Laravel Pagination Example customizations

Laravel pagination example

Laravel Pagination example with MySQL:

Laravel provides a convenient and powerful pagination feature that allows you to divide large result sets into smaller, more manageable chunks. Laravel pagination is useful when you have a large dataset and want to display it in a paginated manner on your web pages. Here’s how you can use Laravel pagination:

To implement Laravel pagination with a database table and display it in HTML and CSS, you can follow these steps:

Create a database table:

First, create a migration to generate the table in your database. You can use the Laravel Artisan command to generate the migration file:

   php artisan make:migration create_items_table --create=items

This will create a migration file under the database/migrations directory. Open the migration file and define the table structure:


   use Illuminate\Database\Migrations\Migration;
   use Illuminate\Database\Schema\Blueprint;
   use Illuminate\Support\Facades\Schema;

   class CreateItemsTable extends Migration
       public function up()
           Schema::create('items', function (Blueprint $table) {

       public function down()

Run the migration to create the table:

   php artisan migrate

Create a model:

Create a model for the Item table using the Artisan command:

   php artisan make:model Item

In Laravel, you can use the make command along with factories and seeders to insert fake data into your database. Here’s how you can do it:

  1. Create a Factory: First, create a factory that defines the structure of your fake data. Run the following command to generate a factory file:
   php artisan make:factory ItemFactory --model=Item

This command will create an ItemFactory file under the database/factories directory. Open the file and define the factory fields and their respective fake data:


   namespace Database\Factories;

   use App\Models\Item;
   use Illuminate\Database\Eloquent\Factories\Factory;

   class ItemFactory extends Factory
       protected $model = Item::class;

       public function definition()
           return [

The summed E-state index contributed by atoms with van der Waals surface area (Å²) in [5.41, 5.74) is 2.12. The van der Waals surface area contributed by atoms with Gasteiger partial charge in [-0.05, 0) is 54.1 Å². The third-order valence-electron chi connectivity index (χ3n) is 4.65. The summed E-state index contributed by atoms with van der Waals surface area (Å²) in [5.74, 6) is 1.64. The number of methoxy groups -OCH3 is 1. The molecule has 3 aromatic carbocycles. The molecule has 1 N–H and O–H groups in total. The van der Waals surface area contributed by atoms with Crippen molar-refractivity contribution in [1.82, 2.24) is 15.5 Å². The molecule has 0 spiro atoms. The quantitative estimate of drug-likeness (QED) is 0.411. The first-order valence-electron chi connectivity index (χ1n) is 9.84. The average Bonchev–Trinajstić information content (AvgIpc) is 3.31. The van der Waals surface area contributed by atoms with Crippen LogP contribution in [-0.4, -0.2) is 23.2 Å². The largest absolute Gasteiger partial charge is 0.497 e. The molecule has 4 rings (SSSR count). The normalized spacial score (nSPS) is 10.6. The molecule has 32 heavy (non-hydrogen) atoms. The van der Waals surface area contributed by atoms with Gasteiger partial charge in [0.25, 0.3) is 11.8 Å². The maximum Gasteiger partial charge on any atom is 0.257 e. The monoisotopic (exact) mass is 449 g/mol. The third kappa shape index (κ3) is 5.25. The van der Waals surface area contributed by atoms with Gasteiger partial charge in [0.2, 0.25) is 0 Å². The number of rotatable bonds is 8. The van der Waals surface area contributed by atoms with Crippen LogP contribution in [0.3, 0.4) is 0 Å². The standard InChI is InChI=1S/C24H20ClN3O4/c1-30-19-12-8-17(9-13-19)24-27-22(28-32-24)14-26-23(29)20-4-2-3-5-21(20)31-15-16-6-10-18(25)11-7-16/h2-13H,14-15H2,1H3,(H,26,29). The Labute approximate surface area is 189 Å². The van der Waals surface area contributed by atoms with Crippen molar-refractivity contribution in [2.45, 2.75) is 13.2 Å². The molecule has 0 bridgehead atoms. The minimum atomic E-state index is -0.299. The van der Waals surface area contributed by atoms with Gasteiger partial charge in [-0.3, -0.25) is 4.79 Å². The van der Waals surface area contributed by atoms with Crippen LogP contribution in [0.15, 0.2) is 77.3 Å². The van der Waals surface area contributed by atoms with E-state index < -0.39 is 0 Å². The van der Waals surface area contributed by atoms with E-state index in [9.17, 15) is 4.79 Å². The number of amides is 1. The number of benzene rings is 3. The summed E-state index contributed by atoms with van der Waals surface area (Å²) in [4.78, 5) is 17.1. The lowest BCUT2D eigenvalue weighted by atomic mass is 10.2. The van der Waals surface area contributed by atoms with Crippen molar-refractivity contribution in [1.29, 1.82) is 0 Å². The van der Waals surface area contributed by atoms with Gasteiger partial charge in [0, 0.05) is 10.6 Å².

'name' => $this->faker->name,

Here, we’re generating a fake name for each item using the $faker object.

  1. Update the Model: Open the Item model file (app/Models/Item.php) and make sure it uses the HasFactory trait:

   namespace App\Models;

   use Illuminate\Database\Eloquent\Factories\HasFactory;
   use Illuminate\Database\Eloquent\Model;

   class Item extends Model
       use HasFactory;

       // ...

By using the HasFactory trait, you enable the factory functionality for the model.

Create a Seeder:

Now, create a seeder to call the factory and insert the fake data into the database. Run the following command to generate a seeder file:

   php artisan make:seeder ItemSeeder

This command will create an ItemSeeder file under the database/seeders directory. Open the file and update the run() method to insert the fake data:


   namespace Database\Seeders;

   use App\Models\Item;
   use Illuminate\Database\Seeder;

   class ItemSeeder extends Seeder
       public function run()

In this example, we’re using the Item model’s factory to create 50 fake items and insert them into the database.

  1. Run the Seeder: Finally, run the seeder command to populate your database with the fake data:
   php artisan db:seed --class=ItemSeeder

This command will execute the run() method inside the ItemSeeder class, which, in turn, will create 50 fake items in the database using the factory.

After running the seeder command, your database will be populated with fake data. You can adjust the number of items generated by modifying the count() method parameter in the seeder file.

This will generate a model file under the app directory.

  1. Prepare the controller: Create a controller to handle the Laravel pagination logic and data retrieval. Run the following command to generate a controller:
   php artisan make:controller ItemController

Open the ItemController file and import the necessary classes:


   namespace App\Http\Controllers;

   use App\Models\Item;
   use Illuminate\Http\Request;

Add a method to retrieve paginated data from the items table:

   public function index()
       $items = Item::paginate(10); // 10 items per page

       return view('items.index', compact('items'));

Here, we’re using the paginate() method provided by Laravel’s Eloquent ORM to retrieve paginated data.

Create a custom Laravel pagination view template: Run the following command to generate a custom pagination view template:

php artisan vendor:publish --tag=laravel-pagination

Create the index.blade.php file under the resources/views/items directory. Open the file and add the following code:

    <table class="table table-hover table-striped text-center">
            @foreach ($items as $item)
                    <td>{{ $item->id }}</td>
                    <td>{{ $item->name }}</td>
    <div class="pagination-container">
        {{ $items->render('vendor.pagination.bootstrap-5') }}

Here, we’re iterating over the $items collection and displaying the ID and name of each item in a table row. Additionally, we’re using the links() method to generate the Laravel pagination links at the bottom.

  1. Define routes: Open the routes/web.php file and add a route to the index() method of the ItemController:
   use App\Http\Controllers\ItemController;

   Route::get('/items', [ItemController::class, 'index']);
  1. Test the application: Start the development server:
 php artisan optimize
 php artisan serve

Visit `http://localhost:

Output Images:

laravel pagination

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